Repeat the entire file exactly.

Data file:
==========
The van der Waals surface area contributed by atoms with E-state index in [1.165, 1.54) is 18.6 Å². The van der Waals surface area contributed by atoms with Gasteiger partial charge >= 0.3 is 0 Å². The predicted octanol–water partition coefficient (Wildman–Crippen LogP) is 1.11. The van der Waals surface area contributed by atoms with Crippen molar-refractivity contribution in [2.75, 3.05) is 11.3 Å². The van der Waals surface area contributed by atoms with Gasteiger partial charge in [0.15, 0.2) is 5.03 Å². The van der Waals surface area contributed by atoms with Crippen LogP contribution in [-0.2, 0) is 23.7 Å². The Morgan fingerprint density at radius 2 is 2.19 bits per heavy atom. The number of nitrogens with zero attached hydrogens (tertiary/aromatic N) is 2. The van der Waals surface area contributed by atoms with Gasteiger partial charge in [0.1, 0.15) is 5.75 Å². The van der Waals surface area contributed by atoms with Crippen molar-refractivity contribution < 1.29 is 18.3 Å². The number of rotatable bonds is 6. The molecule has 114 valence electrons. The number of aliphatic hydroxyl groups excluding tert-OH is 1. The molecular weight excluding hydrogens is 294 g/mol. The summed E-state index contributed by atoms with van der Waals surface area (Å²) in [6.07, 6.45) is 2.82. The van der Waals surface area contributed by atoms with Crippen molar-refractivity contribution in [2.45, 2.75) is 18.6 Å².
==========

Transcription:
The van der Waals surface area contributed by atoms with E-state index in [1.165, 1.54) is 18.6 Å². The van der Waals surface area contributed by atoms with Gasteiger partial charge >= 0.3 is 0 Å². The predicted octanol–water partition coefficient (Wildman–Crippen LogP) is 1.11. The van der Waals surface area contributed by atoms with Crippen molar-refractivity contribution in [2.75, 3.05) is 11.3 Å². The van der Waals surface area contributed by atoms with Gasteiger partial charge in [0.15, 0.2) is 5.03 Å². The van der Waals surface area contributed by atoms with Crippen LogP contribution in [-0.2, 0) is 23.7 Å². The Morgan fingerprint density at radius 2 is 2.19 bits per heavy atom. The number of nitrogens with zero attached hydrogens (tertiary/aromatic N) is 2. The van der Waals surface area contributed by atoms with Gasteiger partial charge in [0.1, 0.15) is 5.75 Å². The van der Waals surface area contributed by atoms with Crippen molar-refractivity contribution < 1.29 is 18.3 Å². The number of rotatable bonds is 6. The molecule has 114 valence electrons. The number of aliphatic hydroxyl groups excluding tert-OH is 1. The molecular weight excluding hydrogens is 294 g/mol. The summed E-state index contributed by atoms with van der Waals surface area (Å²) in [6.07, 6.45) is 2.82. The van der Waals surface area contributed by atoms with Crippen molar-refractivity contribution in [2.45, 2.75) is 18.6 Å².